You are a grown-ass woman
Which is why I'm not going to patronize you and assume you don't know the difference between taking care of yourself and neglecting your kids. There is a balance, and I trust you to find it. You'll make mistakes, and we all know it's part of the process.
There is so much beauty, so much adventure in you. There is so much about you that I want to know more about — that's great that you love your kids, but what I really want to know about is why you ran away from home that one time in high school, or how you fell in love with a drummer, or what it's like to live with a chronically ill husband. Everyone loves their kids. What I want to know about is your pain, about how I can help, how you want to be better today than you were yesterday. I want to know about who you are at your core. I can't get that while sitting next to you on a folding chair at a band concert; it needs to happen on a ridgeline or next to a surging river or around a campfire under starry skies.
In junior high I was a huge fan of the hair band Motley Crue. They had this song called "Girl Don't Go Away Mad (Just Go Away)" and I think about this song every time a woman tells me she feels guilty for asking her husband or the grandparents to watch her kids while she goes away for the weekend. I want to sing this song to my girlfriends trapped in their minivans, clutching thier ziplock bags filled with sliced oranges:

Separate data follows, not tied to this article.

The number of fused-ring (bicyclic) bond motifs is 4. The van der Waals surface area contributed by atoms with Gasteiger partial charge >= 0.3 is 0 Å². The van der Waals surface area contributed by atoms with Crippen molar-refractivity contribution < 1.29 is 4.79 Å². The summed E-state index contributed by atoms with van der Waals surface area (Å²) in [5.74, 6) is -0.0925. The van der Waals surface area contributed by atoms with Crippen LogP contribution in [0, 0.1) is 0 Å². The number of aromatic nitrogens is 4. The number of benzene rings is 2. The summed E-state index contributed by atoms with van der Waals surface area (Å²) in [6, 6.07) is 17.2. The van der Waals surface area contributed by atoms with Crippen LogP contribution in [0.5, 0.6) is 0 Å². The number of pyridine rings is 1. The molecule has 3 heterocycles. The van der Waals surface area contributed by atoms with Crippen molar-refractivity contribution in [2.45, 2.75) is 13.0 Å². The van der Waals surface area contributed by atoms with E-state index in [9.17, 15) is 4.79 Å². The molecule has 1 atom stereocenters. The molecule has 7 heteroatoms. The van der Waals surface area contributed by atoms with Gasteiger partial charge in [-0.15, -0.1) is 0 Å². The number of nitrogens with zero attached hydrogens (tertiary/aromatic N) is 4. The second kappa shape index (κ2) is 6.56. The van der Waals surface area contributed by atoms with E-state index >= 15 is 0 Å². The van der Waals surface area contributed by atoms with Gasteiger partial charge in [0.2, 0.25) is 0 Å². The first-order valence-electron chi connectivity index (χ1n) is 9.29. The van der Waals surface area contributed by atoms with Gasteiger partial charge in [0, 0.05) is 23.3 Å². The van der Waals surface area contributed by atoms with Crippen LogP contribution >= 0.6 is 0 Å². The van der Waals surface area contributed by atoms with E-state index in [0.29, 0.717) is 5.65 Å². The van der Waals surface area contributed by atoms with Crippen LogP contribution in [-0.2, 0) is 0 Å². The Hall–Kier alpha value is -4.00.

We could sail away
Or catch a freight train
Or a rocketship into outer space
Nothin' left to do...
Girl, don't go away mad;
Girl, just go away.
I'm telling you point blank: Girl, don't go away mad — at yourself, your husband, your bank account, your boss or whatever it is that's keeping you away from adventure. Girl, just go away — to a rocketship, a hiking trip with your college girlfriends or a writer's retreat across the state line.
When you get back, tell your kids stories. Talk about the struggles you overcame and the people you bonded with. That will be worth a hell of a lot more than the two hours you spent standing in the cold while they ran up and down the field. And how much more relaxed will you be because you've stepped away from your everyday life, you can put all that day-to-day bullshit and anxiety into some perspective?
There will be time for concerts and games and cleaning the house (I'm also looking at you, Ms. No Kids But Chained To My Job). I get emails from older women all the time who want so badly to go on adventures, but their doctors say it's just not a good idea. You think you have time, but you don't. The outdoors is calling you. Find that girl you used to be and bring her to life once again; there's a campfire and a starry sky that have your name written all over them.
Jill Hinton Wolfe,